A prominent science advocacy group is calling on the US Food and Drug Administration (FDA) to do a better job at explaining provisions put into place to protect the integrity of scientific data, saying agency employees likely have a difficult time understanding them in plain terms.
The group, Union of Concerned Scientists (UCS), regularly comments on FDA matters; everything from scientific integrity at the agency (under pressure from industry, they say) to how FDA scientists feel about working for the agency (under-resourced and over-worked, they found) and endemic advisory committee vacancies (they know of some qualified people if FDA's interested).
Central to the themes of nearly all of UCS's reports is one question: Can employees working for an agency trust that decisions are being made with the best possible data?
FDA has come a long way in that regard, the group said in its report, but still has a long way to go.
"[The] principles are there but specific provisions and guidance are missing," wrote Francesca Grifo, senior scientist and science policy fellow at USC in her report, "Federal Agency Scientific Integrity Policies: A Comparative Analysis."
Grifo specifically looked at FDA's Staff Manual on Scientific Integrity (SMG 9001.1), which lays out the framework for FDA's "principles, policies and practices that relate to the preservation and promotion of scientific integrity."
UCS's annotated version of the same manual takes issue with some portions of the text, while praising others.
One positive development noted by the group was that FDA seems to be "taking strong steps toward limiting conflicts of interest on scientific advisory panels," UCS wrote, which has allowed the agency to largely escape concerns regarding the impartiality of the advice is receives from the advisory committees.
Recommendations Include Visitor Log Changes
But the same report notes various issues with the guidance, though some appear to be mostly cosmetic.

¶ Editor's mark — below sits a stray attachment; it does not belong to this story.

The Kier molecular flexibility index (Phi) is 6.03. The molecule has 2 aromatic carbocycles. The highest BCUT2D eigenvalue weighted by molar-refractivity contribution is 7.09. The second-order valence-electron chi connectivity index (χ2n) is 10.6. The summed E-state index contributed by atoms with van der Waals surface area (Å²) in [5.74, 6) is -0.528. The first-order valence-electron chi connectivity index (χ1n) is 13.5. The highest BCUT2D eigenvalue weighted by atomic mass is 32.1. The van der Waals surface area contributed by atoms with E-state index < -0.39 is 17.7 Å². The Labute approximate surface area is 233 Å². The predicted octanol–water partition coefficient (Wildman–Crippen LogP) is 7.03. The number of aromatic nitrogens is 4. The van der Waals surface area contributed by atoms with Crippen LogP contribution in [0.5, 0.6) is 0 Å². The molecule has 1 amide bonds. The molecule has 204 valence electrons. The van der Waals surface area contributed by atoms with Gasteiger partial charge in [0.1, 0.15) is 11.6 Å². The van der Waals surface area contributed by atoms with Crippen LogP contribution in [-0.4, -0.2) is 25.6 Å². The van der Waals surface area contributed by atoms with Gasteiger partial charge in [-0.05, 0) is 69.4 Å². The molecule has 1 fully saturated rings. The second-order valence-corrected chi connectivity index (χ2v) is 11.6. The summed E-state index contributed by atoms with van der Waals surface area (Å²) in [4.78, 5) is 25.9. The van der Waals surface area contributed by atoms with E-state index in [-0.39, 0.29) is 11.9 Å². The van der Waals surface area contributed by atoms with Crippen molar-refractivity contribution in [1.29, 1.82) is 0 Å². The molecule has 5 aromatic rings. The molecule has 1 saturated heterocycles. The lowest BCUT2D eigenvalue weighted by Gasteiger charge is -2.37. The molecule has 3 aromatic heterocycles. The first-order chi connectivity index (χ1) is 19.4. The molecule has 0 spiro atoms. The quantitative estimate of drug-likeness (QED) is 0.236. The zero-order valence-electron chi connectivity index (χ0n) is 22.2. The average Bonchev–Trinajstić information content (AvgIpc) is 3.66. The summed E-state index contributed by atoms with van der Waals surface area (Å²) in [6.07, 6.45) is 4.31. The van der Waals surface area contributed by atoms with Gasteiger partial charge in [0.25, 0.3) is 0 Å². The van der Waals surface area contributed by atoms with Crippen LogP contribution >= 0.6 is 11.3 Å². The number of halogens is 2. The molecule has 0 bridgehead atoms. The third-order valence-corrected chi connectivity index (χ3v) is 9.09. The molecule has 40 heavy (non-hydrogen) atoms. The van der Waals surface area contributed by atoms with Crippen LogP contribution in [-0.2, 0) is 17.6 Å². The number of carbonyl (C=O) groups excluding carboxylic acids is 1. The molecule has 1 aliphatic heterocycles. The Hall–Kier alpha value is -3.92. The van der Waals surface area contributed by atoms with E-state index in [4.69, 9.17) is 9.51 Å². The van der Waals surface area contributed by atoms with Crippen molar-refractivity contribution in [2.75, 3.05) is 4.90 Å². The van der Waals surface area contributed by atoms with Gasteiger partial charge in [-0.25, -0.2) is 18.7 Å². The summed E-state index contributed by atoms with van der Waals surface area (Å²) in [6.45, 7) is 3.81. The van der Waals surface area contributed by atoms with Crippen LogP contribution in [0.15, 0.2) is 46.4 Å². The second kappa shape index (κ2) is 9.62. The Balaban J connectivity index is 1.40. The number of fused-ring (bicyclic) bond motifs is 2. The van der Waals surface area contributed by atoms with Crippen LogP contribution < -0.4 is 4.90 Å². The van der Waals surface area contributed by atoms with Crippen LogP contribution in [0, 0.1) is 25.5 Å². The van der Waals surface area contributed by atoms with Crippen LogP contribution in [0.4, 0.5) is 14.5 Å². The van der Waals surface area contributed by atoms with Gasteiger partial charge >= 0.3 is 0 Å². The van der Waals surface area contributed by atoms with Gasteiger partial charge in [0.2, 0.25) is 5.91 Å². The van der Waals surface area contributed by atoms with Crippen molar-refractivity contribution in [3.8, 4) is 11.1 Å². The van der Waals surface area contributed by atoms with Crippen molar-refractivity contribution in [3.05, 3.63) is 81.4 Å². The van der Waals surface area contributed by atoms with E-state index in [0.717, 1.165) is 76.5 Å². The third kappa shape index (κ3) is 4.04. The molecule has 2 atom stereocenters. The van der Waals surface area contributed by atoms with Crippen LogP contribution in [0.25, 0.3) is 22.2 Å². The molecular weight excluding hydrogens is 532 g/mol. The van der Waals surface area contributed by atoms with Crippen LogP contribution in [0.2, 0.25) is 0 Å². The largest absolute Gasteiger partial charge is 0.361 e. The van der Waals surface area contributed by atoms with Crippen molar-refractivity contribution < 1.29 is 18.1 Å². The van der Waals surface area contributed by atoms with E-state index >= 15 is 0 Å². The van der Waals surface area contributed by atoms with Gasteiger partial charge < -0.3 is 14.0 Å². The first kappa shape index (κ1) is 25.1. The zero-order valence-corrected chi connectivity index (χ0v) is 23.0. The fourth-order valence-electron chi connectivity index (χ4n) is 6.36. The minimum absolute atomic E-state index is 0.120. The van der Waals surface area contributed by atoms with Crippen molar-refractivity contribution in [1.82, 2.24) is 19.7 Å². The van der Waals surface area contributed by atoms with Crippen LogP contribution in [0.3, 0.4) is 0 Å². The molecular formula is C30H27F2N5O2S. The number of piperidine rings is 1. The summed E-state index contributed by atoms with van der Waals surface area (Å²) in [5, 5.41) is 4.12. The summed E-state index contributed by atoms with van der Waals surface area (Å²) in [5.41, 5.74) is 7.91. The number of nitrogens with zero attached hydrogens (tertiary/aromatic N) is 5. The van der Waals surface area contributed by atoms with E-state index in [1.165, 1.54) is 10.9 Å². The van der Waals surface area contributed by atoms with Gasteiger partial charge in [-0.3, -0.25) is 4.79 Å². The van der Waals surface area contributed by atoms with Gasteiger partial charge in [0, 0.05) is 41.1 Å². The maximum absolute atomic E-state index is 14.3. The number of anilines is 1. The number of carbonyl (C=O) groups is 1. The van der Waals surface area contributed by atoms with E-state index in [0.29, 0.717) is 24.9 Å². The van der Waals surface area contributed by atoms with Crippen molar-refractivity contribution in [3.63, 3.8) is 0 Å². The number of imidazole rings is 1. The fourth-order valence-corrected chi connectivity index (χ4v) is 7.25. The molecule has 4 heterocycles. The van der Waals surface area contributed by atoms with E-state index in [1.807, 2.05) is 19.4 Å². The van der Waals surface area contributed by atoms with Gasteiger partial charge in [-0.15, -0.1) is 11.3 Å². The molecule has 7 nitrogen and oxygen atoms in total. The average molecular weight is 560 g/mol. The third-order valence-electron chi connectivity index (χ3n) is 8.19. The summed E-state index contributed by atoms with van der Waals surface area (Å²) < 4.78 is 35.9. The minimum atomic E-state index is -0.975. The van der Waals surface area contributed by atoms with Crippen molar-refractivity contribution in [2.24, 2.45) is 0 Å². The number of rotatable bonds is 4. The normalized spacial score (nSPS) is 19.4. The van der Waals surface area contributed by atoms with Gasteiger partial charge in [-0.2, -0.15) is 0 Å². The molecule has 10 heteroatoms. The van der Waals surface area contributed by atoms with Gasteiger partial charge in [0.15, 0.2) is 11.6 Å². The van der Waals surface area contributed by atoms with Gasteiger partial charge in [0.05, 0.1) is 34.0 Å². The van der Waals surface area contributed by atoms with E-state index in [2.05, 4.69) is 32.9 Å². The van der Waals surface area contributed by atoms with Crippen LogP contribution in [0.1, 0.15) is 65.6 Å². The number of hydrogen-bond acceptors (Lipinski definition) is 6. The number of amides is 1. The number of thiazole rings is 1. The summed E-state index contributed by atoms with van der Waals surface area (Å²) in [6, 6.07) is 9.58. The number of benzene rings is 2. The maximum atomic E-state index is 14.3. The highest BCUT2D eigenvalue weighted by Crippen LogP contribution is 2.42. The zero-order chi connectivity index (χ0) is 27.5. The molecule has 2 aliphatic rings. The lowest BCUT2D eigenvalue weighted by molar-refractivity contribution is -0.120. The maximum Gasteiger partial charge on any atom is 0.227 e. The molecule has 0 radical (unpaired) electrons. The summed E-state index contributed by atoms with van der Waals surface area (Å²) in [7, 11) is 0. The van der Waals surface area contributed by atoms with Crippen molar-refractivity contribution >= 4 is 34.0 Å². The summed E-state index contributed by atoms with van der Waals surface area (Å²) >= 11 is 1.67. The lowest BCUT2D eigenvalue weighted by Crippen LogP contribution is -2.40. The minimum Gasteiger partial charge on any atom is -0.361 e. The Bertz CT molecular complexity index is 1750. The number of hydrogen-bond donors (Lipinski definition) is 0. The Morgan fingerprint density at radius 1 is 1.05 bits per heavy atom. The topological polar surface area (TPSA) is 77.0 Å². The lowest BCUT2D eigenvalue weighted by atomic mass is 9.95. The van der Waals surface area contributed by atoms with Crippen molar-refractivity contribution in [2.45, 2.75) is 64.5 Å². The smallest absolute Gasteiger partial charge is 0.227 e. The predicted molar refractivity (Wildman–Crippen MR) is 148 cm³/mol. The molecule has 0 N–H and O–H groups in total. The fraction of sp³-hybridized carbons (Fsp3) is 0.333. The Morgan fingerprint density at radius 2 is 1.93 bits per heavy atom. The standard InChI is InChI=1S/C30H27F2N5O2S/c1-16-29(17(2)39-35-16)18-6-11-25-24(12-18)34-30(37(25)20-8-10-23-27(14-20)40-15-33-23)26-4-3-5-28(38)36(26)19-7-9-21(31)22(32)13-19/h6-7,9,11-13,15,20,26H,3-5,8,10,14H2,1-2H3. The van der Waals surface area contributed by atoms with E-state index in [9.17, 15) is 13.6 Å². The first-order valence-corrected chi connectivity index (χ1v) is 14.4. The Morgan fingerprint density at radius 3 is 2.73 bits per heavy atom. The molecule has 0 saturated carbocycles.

For example, page three of the annotated version notes that FDA fails to mention the FDA Amendments Act of 2007, which requires that dissenting opinions be made public in an "action package" within 30 days. In other areas, it is unclear as to whom the policy is addressing.
UCS also called on FDA to release its visitor logs "so that the public may better understand who is influencing science-based policy decisions."
"The visitor log policy should apply to political appointees, Senior Executive Service and GS-14 and GS-15 level employees," UCS added. A similar policy is already in place at the White House, and is meant to allow the public to see when lobbyists or other groups meet with agency officials.
Other Points Made
Other points made by UCS include:
- Not explicit that policy applies to political appointees, supervisors, and contractors in addition to career employees.
- Promises FDA written media relations policy, but this could not be found on the FDA website.
- Requires permission from public affairs to speak to the media in an official capacity.
- No provision allowing scientists the right to review, approve and comment publicly on the final version of any scientific document that relies on their research or identifies them as a contributor.
- No procedure detailing how allegations of scientific misconduct will be investigated, managed and reported.
- No data sharing and dissemination specifics. Unnecessary hurdles prevent data and research from being made public.
- Especially important at the FDA - scientific integrity principles should pertain to scientific information submitted to the agency from interested parties.
- Lacks specifics as to how stated principles will be enforced and upheld.
- Less well-intentioned administrations could use Department of Health and Human Services policies to restrict scientific integrity
FDA's ranked around the middle of all US agencies in UCS's final analysis, and is seen by the group as promoting and supporting scientific integrity, but needing additional changes. Just six groups-the CDC, Interior Department, NASA, EPA, NOAA and the NSF-were seen as "actively" promoting a culture of scientific integrity.